I came accross a mail thread which deals with the problem i was facing some time back. Sharing it to you all.

Problem:

I have written a windows service in .Net that uses the ThreadPool.QueueUserWorkItem() call to do some processing. Each work item to the thread pool takes the same type of object to process (although with different arguments). At any given time, there will be a max of 8 items that I would have added to the thread pool. Each thread would take approx < 1 min to finish the processing.

Is there any way for the Service.OnStop() method to know which threads in the threadpool are running processes started by the main thread and is there any way to graciously stop those threads so that the system remains in a clean state when the service is stopped?

Solution:

1.

I’m not sure if this is the correct way, but the way I do it is the following:

Create a bool that your worker threads check to determine whether they should return immediately (e.g. public bool Shutdown_Now = false). Then in your OnStop() do: Shutdown_Now=true; Now you might want to assume that your threads have quit, but in the event that they haven’t, your service will fail to stop (which is probably a bug). Generally to prevent this from ever occurring, I’ll store a reference to Thread.CurrentThread whenever a worker thread starts. Then when OnStop() is called, I’ll notify them to quit with the Shutdown_Now bool and wait to see if the threads are still running after N seconds. If they are, then I’ll call thread.Abort().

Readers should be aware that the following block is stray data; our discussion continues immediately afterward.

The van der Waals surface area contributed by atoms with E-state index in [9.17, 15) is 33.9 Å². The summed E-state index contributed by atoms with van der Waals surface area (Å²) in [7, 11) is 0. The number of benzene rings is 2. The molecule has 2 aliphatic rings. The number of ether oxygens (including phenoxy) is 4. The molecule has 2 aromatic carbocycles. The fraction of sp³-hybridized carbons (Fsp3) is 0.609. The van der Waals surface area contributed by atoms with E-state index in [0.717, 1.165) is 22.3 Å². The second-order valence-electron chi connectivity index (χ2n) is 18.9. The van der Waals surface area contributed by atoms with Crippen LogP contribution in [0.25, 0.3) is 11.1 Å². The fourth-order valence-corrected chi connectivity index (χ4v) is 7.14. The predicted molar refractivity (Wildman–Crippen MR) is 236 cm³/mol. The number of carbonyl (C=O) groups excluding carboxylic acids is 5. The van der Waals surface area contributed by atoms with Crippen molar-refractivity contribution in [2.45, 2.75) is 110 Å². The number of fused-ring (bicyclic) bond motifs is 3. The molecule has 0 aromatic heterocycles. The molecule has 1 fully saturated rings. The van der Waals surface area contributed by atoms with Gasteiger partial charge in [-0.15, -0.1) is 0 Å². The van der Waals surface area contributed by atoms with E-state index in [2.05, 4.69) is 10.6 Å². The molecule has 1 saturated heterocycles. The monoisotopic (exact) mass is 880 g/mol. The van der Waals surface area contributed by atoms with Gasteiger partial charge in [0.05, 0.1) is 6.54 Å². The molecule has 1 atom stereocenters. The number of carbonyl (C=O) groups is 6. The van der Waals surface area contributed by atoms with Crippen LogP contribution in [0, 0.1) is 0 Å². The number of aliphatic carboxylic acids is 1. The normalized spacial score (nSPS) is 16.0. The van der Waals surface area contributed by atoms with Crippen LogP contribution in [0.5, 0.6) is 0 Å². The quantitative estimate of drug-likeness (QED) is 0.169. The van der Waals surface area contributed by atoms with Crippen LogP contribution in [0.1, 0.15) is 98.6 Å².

So long as you keep track of all the worker threads being used and make sure you dereference the threads that have completed, you shouldn’t have a problem

2.

What I have done and don't know if this is the best way is to create a ManualResetEvent and pass it to my worker threads. My worker threads will keep checking this and if it gets signaled they will shutdown. My OnStop() method simply signals the ManualResetEvent. I also create ManualResetEvents that my worker threads signal when they finish and I can also listen for those after I ask them to shutdown.

3.

We had a similar problem. Have some global object that all threads can access. In your OnStop set that signal variable so that all threads would know that on stop is signaled. You will have to implement a logic in each thread function to check the stop signal variable and wind up processing immediately. Also once you set the variable in OnStop, put a sleep for 10-15 seconds (based on how much is your winding logic for each thread).

 

All these solution are pretty similar in the sense the onus (and logic) was on the worker thread to keep checking at regular interval if it has to stop processing. which i don't like doing. this makes me wish there was a way i could signal to a worker thread to exit as fast as it can but this is not supported as of now :(.